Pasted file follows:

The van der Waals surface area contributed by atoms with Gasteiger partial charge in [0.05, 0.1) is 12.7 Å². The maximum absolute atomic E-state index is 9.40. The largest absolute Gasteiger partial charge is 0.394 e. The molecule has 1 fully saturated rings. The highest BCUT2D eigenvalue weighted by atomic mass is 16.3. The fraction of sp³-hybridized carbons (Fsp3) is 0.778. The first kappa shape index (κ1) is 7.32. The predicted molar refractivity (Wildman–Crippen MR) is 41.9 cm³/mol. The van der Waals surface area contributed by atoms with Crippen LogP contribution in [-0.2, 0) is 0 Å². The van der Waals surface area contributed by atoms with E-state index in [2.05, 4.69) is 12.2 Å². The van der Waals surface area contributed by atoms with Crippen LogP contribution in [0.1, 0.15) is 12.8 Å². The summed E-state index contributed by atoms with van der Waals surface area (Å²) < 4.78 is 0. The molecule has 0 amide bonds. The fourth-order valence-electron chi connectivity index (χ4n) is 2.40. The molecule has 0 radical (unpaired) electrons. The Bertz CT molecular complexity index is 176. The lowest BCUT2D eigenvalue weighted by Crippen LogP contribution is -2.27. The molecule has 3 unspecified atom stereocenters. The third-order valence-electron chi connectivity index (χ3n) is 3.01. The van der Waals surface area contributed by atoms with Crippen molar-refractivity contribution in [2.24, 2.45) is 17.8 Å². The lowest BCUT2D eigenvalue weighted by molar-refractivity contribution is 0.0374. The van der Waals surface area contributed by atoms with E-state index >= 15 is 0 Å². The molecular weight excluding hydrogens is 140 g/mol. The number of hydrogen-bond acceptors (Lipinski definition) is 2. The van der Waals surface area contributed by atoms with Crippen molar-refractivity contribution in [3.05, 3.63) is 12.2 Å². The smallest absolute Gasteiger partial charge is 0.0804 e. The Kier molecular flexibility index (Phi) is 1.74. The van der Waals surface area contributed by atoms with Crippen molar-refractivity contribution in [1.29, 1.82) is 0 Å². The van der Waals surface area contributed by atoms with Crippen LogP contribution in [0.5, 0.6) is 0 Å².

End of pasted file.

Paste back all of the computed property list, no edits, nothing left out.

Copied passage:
The van der Waals surface area contributed by atoms with Gasteiger partial charge in [0.05, 0.1) is 12.7 Å². The maximum absolute atomic E-state index is 9.40. The largest absolute Gasteiger partial charge is 0.394 e. The molecule has 1 fully saturated rings. The highest BCUT2D eigenvalue weighted by atomic mass is 16.3. The fraction of sp³-hybridized carbons (Fsp3) is 0.778. The first kappa shape index (κ1) is 7.32. The predicted molar refractivity (Wildman–Crippen MR) is 41.9 cm³/mol. The van der Waals surface area contributed by atoms with Crippen LogP contribution in [-0.2, 0) is 0 Å². The van der Waals surface area contributed by atoms with E-state index in [2.05, 4.69) is 12.2 Å². The van der Waals surface area contributed by atoms with Crippen LogP contribution in [0.1, 0.15) is 12.8 Å². The summed E-state index contributed by atoms with van der Waals surface area (Å²) < 4.78 is 0. The molecule has 0 amide bonds. The fourth-order valence-electron chi connectivity index (χ4n) is 2.40. The molecule has 0 radical (unpaired) electrons. The Bertz CT molecular complexity index is 176. The lowest BCUT2D eigenvalue weighted by Crippen LogP contribution is -2.27. The molecule has 3 unspecified atom stereocenters. The third-order valence-electron chi connectivity index (χ3n) is 3.01. The van der Waals surface area contributed by atoms with Crippen molar-refractivity contribution in [2.24, 2.45) is 17.8 Å². The lowest BCUT2D eigenvalue weighted by molar-refractivity contribution is 0.0374. The van der Waals surface area contributed by atoms with E-state index >= 15 is 0 Å². The molecular weight excluding hydrogens is 140 g/mol. The number of hydrogen-bond acceptors (Lipinski definition) is 2. The van der Waals surface area contributed by atoms with Crippen molar-refractivity contribution in [3.05, 3.63) is 12.2 Å². The smallest absolute Gasteiger partial charge is 0.0804 e. The Kier molecular flexibility index (Phi) is 1.74. The van der Waals surface area contributed by atoms with Crippen molar-refractivity contribution in [1.29, 1.82) is 0 Å². The van der Waals surface area contributed by atoms with Crippen LogP contribution in [0.5, 0.6) is 0 Å².